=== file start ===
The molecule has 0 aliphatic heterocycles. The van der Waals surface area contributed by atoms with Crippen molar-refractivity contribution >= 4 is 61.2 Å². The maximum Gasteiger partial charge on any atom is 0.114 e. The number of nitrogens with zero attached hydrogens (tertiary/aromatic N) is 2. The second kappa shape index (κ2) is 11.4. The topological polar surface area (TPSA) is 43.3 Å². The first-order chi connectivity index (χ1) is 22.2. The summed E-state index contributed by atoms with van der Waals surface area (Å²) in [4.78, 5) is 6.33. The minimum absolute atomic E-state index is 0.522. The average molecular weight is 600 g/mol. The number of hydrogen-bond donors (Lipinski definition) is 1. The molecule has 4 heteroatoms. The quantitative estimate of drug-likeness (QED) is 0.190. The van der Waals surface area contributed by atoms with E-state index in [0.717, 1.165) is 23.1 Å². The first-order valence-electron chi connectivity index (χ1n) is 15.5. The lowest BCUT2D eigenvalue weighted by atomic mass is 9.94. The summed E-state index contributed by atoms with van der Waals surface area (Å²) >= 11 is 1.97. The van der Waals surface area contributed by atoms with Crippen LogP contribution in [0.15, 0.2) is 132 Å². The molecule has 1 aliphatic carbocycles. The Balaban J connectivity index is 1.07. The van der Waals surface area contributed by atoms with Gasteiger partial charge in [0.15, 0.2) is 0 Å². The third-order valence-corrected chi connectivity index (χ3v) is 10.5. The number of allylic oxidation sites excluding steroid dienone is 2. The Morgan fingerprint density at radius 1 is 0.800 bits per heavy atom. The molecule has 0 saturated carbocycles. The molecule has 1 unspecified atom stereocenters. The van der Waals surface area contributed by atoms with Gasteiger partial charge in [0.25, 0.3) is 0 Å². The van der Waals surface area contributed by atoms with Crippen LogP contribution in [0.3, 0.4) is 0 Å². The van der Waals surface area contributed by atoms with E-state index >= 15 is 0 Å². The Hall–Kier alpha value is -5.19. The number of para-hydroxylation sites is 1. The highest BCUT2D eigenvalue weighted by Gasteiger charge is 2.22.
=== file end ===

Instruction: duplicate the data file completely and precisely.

The molecule has 0 aliphatic heterocycles. The van der Waals surface area contributed by atoms with Crippen molar-refractivity contribution >= 4 is 61.2 Å². The maximum Gasteiger partial charge on any atom is 0.114 e. The number of nitrogens with zero attached hydrogens (tertiary/aromatic N) is 2. The second kappa shape index (κ2) is 11.4. The topological polar surface area (TPSA) is 43.3 Å². The first-order chi connectivity index (χ1) is 22.2. The summed E-state index contributed by atoms with van der Waals surface area (Å²) in [4.78, 5) is 6.33. The minimum absolute atomic E-state index is 0.522. The average molecular weight is 600 g/mol. The number of hydrogen-bond donors (Lipinski definition) is 1. The molecule has 4 heteroatoms. The quantitative estimate of drug-likeness (QED) is 0.190. The van der Waals surface area contributed by atoms with E-state index in [0.717, 1.165) is 23.1 Å². The first-order valence-electron chi connectivity index (χ1n) is 15.5. The lowest BCUT2D eigenvalue weighted by atomic mass is 9.94. The summed E-state index contributed by atoms with van der Waals surface area (Å²) >= 11 is 1.97. The van der Waals surface area contributed by atoms with Crippen LogP contribution in [0.15, 0.2) is 132 Å². The molecule has 1 aliphatic carbocycles. The Balaban J connectivity index is 1.07. The van der Waals surface area contributed by atoms with Gasteiger partial charge in [0.15, 0.2) is 0 Å². The third-order valence-corrected chi connectivity index (χ3v) is 10.5. The number of allylic oxidation sites excluding steroid dienone is 2. The Morgan fingerprint density at radius 1 is 0.800 bits per heavy atom. The molecule has 0 saturated carbocycles. The molecule has 1 unspecified atom stereocenters. The van der Waals surface area contributed by atoms with Gasteiger partial charge in [0.25, 0.3) is 0 Å². The van der Waals surface area contributed by atoms with Crippen LogP contribution in [0.3, 0.4) is 0 Å². The van der Waals surface area contributed by atoms with E-state index >= 15 is 0 Å². The Hall–Kier alpha value is -5.19. The number of para-hydroxylation sites is 1. The highest BCUT2D eigenvalue weighted by Gasteiger charge is 2.22.